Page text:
The Rev. Canon Martyn Griffiths has been Rector of Henley with Remenham since 2005.
After schooling in Sutton Coldfield, Martyn attended Nottingham University and Kelham Theological College, followed by a year at St Martin’s College of Education, Lancaster.
Following his ordination to the priesthood in 1975 Martyn served in parishes in the Dioceses of Birmingham, Manchester and Blackburn. He also worked on various Diocesan Committees, including the Finance Committees in both Manchester and Blackburn, and the chairmanship of the Property Committee in Blackburn, with responsibility for all clergy housing in the diocese.
From 1980-1984 Martyn served as Assistant Administrator at the Shrine of Our Lady of Walsingham, Norfolk.
Martyn is married to Anne, a primary school teacher, and they live in the Rectory, immediately opposite the church in Hart Street.
Rector’s Letter for July 2017
A friend of mine is just about to be ordained deacon in the Diocese of Lichfield. Sadly the ordination is on what we call Regatta Sunday—and it might come as a bit of a shock to everyone likely to read this that, as far as I know, ‘Regatta Sunday’ does not appear in the Church of England Calendar! How can this be, we ask ourselves. But it does just remind us that, no matter how large a part the Royal Regatta—and others—play in the life of Henley, outside this town life goes on as usual.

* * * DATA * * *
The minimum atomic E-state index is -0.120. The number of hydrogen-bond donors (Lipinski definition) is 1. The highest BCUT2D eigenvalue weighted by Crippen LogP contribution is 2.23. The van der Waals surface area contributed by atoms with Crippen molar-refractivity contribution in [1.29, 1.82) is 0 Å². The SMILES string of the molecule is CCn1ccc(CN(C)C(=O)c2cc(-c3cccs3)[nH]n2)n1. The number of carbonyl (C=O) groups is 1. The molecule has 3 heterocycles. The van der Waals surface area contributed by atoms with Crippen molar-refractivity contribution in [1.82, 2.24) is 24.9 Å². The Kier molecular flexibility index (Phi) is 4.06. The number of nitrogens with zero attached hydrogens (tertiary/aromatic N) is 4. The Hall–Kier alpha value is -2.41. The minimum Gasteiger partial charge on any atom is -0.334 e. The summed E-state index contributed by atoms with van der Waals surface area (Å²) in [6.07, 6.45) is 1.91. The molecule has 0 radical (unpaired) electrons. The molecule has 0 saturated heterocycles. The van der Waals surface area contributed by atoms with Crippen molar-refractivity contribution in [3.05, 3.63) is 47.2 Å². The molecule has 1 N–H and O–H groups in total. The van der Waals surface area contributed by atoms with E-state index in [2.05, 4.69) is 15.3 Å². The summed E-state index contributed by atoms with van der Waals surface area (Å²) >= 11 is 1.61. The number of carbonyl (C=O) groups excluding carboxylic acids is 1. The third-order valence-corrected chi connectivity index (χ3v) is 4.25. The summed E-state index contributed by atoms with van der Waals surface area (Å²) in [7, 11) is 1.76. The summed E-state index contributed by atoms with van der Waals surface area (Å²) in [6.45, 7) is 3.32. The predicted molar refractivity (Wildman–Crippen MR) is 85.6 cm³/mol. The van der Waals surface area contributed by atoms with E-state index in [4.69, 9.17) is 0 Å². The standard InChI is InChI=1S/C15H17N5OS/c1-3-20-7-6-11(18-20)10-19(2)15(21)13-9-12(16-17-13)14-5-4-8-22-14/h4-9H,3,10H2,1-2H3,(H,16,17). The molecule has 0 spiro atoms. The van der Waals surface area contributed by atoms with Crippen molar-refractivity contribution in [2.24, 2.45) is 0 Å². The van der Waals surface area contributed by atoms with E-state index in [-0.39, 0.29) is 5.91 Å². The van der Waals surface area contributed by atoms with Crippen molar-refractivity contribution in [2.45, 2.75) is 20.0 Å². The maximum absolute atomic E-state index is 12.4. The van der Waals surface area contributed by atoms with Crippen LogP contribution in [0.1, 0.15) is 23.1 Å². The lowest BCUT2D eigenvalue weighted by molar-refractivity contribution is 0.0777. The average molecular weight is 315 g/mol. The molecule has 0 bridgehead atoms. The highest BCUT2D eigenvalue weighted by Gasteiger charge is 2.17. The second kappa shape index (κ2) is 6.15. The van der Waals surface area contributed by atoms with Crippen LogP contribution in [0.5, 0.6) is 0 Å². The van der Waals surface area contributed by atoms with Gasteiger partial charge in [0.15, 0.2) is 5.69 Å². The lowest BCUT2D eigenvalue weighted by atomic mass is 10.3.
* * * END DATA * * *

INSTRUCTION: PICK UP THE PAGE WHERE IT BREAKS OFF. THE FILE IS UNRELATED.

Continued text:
For my friend however, it is the Sunday after St Peter’s Day—Petertide—traditionally one of the days when bishops ordain those who have been duly chosen and prepared. Each one of them will have their own stories to tell of their ‘journey’ to ordination. Perhaps for some it was a slow realisation which has taken many years to crystallise, whilst for others there might have been a ‘Damascus moment’. However the first call to ordained ministry came, there will then have been a time of discernment for both the candidate and for the Church. There will also have been a certain amount of academic and pastoral studies to be completed. Some may have undergone full time study at one of the Theological Colleges supported by the Church; whilst others will have been on some diocesan or multi-diocesan study course, part-time study undertaken whilst continuing in normal employment.
Whatever the style of study, when most of it is over, then the Bishop will summon the candidate for their ordination as a deacon, followed, usually a year later, by their ordination as a priest. But it’s a bit like confirmation—this is really only the beginning of a lifetime of learning, both theological and pastoral, both formal and informal.
Priests are called to support their people, to celebrate the sacraments, to explain the scriptures and the teaching tradition of the Church. So as a new ‘batch’ joins the ‘order of Melchizedek’, pray for your priests, and for vocations to the priesthood—after all, it might be for you!
With my love and prayers,